Similar symptoms to IBS accompany SIBO. Gas, pain, bloating, nausea, vomiting, diarrhea, fatigue, and joint pain are common. Nutrient deficiencies are most likely present due to malabsorption. Vitamins A, D, E, K, iron, and B-12 deficiencies are most common.

Accompanying skin conditions, like rashes, acne, and roseaca may also be present. Anxiety and depression can also occur. SIBO affects the gastrointestinal tract, the skin, brain, and all enzymatic and metabolic processes.

Diagnosis and Testing

The gold standard test for SIBO is a hydrogen breath test. It measures the amount of gas produced by the bacteria in the small intestine. Preparation for the breath test starts two days beforehand with a special diet. The day of the test, the individual drinks a sugar containing solution to to feed the bacteria.

The breath test is then performed and measures the concentration of hydrogen and methane in the body. The only way the human body produces these gases is through the presence and output of bacteria. SIBO is diagnosed when a certain level of gas is found from the breath test.

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Treatment + Management

Treatment for SIBO is individualized and depends on the severity of bacterial overgrowth and gut dysbiosis. It can be difficult to treat and takes patience. Your primary healthcare provider along with a gastroenterologist or functional medicine practitioner should be seen for continuous, unresolved gastrointestinal symptoms.

SIBO is usually treated with an oral antibiotic, such as, rifaximin, and a SIBO diet. Rifaximin helps kill off bad bacteria, but also reduces the healthy bacteria necessary for proper digestive functioning.  In some cases, long term antibiotic treatment may be warranted. The SIBO diet has two phases. Phase 1 is the FODMAPS elimination diet and phase 2 is the GAPS diet.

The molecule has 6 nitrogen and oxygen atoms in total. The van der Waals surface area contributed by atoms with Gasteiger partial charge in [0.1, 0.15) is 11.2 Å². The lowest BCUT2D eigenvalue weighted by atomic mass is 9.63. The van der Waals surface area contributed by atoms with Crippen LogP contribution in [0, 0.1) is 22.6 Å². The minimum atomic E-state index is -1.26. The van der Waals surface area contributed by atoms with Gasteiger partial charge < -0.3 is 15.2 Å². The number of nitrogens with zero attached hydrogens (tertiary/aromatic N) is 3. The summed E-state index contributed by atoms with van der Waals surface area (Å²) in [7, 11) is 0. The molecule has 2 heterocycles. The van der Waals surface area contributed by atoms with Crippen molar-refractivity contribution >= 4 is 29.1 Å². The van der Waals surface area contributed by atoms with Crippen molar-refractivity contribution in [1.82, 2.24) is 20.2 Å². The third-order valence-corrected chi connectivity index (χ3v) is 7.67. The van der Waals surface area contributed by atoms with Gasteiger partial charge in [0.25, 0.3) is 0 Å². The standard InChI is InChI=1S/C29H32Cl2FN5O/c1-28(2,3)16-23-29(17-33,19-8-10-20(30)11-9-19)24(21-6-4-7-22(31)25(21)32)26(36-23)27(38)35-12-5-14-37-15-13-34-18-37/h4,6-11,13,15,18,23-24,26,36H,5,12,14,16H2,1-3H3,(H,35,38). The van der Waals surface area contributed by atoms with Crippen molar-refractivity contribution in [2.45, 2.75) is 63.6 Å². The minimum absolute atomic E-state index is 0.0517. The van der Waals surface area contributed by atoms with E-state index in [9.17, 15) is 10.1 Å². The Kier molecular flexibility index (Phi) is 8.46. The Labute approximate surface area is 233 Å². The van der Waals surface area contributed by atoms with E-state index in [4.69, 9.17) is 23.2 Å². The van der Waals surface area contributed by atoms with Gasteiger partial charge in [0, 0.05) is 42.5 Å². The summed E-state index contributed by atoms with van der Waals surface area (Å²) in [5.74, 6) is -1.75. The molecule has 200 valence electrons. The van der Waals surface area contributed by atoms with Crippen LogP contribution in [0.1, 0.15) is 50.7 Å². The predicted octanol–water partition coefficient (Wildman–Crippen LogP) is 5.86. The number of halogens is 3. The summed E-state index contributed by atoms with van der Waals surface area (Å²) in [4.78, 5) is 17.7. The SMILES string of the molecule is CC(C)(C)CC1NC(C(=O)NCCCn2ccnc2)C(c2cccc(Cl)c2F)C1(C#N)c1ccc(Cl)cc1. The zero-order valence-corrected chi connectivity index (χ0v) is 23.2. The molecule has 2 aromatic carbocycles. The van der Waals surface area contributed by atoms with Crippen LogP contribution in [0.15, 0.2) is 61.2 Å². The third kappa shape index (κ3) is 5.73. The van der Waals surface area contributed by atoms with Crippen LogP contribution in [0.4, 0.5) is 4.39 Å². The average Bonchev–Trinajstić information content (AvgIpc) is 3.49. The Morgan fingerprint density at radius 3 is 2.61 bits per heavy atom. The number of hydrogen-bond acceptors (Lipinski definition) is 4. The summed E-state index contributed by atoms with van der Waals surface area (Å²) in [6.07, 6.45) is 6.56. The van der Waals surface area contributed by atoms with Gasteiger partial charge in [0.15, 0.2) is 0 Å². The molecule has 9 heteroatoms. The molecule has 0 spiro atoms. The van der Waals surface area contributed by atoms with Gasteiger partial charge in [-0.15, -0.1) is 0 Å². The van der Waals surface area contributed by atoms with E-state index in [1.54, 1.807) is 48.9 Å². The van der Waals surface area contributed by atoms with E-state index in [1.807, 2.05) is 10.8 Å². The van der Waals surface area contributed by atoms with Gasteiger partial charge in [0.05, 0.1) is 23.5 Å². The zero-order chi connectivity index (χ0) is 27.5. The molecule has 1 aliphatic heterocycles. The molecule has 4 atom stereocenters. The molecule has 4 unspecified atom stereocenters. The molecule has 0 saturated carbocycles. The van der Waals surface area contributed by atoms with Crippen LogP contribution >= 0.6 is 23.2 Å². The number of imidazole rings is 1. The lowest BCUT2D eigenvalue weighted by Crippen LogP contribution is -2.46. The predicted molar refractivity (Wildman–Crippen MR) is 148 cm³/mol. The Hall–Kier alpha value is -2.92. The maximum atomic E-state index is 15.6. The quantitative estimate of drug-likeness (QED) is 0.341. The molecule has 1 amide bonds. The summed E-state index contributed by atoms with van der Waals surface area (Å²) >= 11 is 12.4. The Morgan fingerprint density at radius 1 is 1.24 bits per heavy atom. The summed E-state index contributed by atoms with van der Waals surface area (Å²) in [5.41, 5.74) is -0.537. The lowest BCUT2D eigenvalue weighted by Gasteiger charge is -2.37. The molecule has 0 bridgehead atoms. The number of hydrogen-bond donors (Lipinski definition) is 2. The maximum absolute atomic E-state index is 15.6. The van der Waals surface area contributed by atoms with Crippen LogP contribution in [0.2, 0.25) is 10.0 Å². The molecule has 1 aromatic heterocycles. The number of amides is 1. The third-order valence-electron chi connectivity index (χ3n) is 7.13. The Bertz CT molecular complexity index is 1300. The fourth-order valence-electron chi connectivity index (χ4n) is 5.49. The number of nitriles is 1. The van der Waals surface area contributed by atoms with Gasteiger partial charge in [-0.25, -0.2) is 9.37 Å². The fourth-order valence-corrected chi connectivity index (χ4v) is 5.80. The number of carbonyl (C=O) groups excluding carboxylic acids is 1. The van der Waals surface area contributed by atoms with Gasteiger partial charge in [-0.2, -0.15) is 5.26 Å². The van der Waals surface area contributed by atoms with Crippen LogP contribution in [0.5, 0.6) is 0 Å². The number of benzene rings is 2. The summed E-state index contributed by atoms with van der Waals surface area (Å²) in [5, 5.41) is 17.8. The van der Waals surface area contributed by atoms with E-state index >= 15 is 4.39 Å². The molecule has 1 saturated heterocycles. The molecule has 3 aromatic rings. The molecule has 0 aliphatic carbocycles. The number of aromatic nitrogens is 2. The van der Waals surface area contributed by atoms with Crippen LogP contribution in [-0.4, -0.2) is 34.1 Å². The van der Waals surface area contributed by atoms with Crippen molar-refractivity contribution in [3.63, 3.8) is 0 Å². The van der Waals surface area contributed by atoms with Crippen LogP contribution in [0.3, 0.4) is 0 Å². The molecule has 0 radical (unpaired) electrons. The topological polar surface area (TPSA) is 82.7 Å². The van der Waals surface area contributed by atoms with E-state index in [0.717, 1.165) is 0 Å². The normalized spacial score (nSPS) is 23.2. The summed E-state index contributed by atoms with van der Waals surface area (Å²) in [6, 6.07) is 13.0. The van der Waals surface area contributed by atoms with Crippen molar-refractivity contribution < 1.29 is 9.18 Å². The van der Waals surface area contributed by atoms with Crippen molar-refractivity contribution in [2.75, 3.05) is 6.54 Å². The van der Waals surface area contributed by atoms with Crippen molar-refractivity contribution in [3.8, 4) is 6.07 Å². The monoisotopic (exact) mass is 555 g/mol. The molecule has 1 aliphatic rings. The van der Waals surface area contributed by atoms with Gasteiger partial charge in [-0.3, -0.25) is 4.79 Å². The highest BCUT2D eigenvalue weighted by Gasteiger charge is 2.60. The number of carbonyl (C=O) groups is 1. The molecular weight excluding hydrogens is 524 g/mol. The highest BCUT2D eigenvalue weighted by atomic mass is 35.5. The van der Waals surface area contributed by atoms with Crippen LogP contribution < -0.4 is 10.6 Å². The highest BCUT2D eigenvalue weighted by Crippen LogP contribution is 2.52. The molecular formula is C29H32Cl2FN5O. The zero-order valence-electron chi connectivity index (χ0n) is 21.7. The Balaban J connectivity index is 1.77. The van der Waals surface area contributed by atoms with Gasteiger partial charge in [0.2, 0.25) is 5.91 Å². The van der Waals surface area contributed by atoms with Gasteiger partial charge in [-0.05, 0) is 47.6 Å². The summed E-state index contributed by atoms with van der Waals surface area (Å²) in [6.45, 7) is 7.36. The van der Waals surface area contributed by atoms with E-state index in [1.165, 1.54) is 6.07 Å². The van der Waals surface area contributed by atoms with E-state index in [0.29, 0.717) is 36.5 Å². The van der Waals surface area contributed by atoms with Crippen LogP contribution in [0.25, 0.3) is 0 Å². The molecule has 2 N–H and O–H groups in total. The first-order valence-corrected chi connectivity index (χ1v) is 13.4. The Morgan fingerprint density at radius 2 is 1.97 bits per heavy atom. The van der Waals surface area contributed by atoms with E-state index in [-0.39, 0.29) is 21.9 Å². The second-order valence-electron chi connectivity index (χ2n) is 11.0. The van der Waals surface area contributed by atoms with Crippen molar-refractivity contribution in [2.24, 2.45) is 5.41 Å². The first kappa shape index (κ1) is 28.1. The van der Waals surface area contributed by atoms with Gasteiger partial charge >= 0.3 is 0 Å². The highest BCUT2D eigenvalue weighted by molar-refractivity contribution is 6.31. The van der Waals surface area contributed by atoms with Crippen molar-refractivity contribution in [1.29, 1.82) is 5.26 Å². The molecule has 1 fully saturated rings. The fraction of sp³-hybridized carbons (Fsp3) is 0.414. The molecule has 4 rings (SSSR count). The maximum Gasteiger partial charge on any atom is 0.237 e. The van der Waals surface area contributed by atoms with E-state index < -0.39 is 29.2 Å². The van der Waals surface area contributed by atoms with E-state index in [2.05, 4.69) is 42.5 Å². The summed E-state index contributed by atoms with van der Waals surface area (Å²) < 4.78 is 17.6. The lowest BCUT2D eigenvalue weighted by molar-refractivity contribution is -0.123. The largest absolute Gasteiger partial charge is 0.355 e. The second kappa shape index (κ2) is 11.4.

A healthy diet, exercise plan, lifestyle changes, and adding in nutritional supplements are all part of getting the body back into balance, which is the overall goal of SIBO management.

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SIBO Supplements

SIBO causes many vitamin and mineral deficiencies, which over time can lead to malfunctioning of enzymes, metabolism disregulation, a weakened intestinal barrier, and different chronic diseases. It is of the upmost importance for individuals with SIBO to supplement.

Supplements are highly recommended. It is imperative to correct any nutrient deficiencies. A high-quality multivitamin, zinc and iron supplement, a B-complex, and probiotic should be taken daily. In more sever cases, digestive enzymes may be warranted too.

Keys to Success

  • Smaller, frequent meals, about 5-6 a day, rather than 3, are recommended for individuals with SIBO. This allows the body to digest food more efficiently.
  • Chew food thoroughly.
  • Optimal hydration, 6-7 bottles of water a day, is essential for proper digestion and gastric motility.
  • Stress management and a daily mindfulness practice is crucial for gut symbiosis and normal immune response.
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SIBO + Self-Awareness

Get to know yourself and your gut. Record in a journal what you ate for each meal, which foods were eliminated, and how you felt after each meal. Sit with yourself. A daily meditation practice promotes vagus nerve activation and a healthy rest and digest response. Be mindful, do not overeat. Eat smaller meals 5-6 times a day and chew food thoroughly. Drink lots of water. Nourish your gut, brain, mind and body.

Final Thoughts

SIBO is an overgrowth of bacteria in the small intestine that leads to gas, bloating, pain, and nutrient deficiencies. It is becoming more prevalent and gaining more recognition as a diagnosis for gastrointestinal symptoms amongst healthcare providers. Remember, you are not alone and you can be healthy. You are the CEO of your own health.

Thank you for reading this article.


This content is for informational and educational purposes only. It is not intended to provide medical advice or to take the place of such advice or treatment from a personal physician. All readers/viewers of this content are advised to consult their doctors or qualified health professionals regarding specific health questions. All viewers of this content, especially those taking prescription or over-the-counter medications, should consult their physicians before beginning any nutrition, supplement or lifestyle program.